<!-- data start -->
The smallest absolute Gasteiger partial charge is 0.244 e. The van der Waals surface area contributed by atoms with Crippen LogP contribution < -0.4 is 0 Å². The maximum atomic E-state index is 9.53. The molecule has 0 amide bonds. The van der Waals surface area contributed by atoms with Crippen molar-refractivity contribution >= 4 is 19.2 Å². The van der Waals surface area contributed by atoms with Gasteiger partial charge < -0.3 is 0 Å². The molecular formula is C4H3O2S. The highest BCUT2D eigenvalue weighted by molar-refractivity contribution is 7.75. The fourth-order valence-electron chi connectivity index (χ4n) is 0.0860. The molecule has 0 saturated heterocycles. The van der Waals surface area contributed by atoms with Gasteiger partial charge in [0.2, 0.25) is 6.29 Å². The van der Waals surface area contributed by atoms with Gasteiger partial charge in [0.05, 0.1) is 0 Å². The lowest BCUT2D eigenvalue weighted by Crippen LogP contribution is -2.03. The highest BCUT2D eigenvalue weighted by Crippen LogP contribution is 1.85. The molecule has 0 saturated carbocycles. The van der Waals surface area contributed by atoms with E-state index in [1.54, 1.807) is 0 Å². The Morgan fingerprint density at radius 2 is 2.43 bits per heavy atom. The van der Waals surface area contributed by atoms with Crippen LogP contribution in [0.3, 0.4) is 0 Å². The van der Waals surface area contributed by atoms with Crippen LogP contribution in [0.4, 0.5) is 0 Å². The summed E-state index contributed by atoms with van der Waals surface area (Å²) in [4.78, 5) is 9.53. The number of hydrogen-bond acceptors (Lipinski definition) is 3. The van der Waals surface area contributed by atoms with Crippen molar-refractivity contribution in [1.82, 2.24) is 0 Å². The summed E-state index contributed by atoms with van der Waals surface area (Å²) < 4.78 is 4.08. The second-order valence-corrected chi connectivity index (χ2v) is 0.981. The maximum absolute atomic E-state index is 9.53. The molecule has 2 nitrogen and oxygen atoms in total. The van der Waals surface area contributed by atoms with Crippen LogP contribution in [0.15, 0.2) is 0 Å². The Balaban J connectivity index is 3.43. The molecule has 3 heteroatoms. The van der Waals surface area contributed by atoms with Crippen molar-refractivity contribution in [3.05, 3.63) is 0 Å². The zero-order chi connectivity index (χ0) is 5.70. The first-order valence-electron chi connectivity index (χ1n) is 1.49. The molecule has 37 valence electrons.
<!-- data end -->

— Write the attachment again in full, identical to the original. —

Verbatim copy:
The smallest absolute Gasteiger partial charge is 0.244 e. The van der Waals surface area contributed by atoms with Crippen LogP contribution < -0.4 is 0 Å². The maximum atomic E-state index is 9.53. The molecule has 0 amide bonds. The van der Waals surface area contributed by atoms with Crippen molar-refractivity contribution >= 4 is 19.2 Å². The van der Waals surface area contributed by atoms with Gasteiger partial charge < -0.3 is 0 Å². The molecular formula is C4H3O2S. The highest BCUT2D eigenvalue weighted by molar-refractivity contribution is 7.75. The fourth-order valence-electron chi connectivity index (χ4n) is 0.0860. The molecule has 0 saturated heterocycles. The van der Waals surface area contributed by atoms with Gasteiger partial charge in [0.2, 0.25) is 6.29 Å². The van der Waals surface area contributed by atoms with Gasteiger partial charge in [0.05, 0.1) is 0 Å². The lowest BCUT2D eigenvalue weighted by Crippen LogP contribution is -2.03. The highest BCUT2D eigenvalue weighted by Crippen LogP contribution is 1.85. The molecule has 0 saturated carbocycles. The van der Waals surface area contributed by atoms with E-state index in [1.54, 1.807) is 0 Å². The Morgan fingerprint density at radius 2 is 2.43 bits per heavy atom. The van der Waals surface area contributed by atoms with Crippen LogP contribution in [0.3, 0.4) is 0 Å². The van der Waals surface area contributed by atoms with Crippen LogP contribution in [0.4, 0.5) is 0 Å². The summed E-state index contributed by atoms with van der Waals surface area (Å²) in [4.78, 5) is 9.53. The number of hydrogen-bond acceptors (Lipinski definition) is 3. The van der Waals surface area contributed by atoms with Crippen molar-refractivity contribution in [1.82, 2.24) is 0 Å². The summed E-state index contributed by atoms with van der Waals surface area (Å²) < 4.78 is 4.08. The second-order valence-corrected chi connectivity index (χ2v) is 0.981. The maximum absolute atomic E-state index is 9.53. The molecule has 2 nitrogen and oxygen atoms in total. The van der Waals surface area contributed by atoms with Crippen LogP contribution in [0.15, 0.2) is 0 Å². The Balaban J connectivity index is 3.43. The molecule has 3 heteroatoms. The van der Waals surface area contributed by atoms with Crippen molar-refractivity contribution in [3.05, 3.63) is 0 Å². The zero-order chi connectivity index (χ0) is 5.70. The first-order valence-electron chi connectivity index (χ1n) is 1.49. The molecule has 37 valence electrons.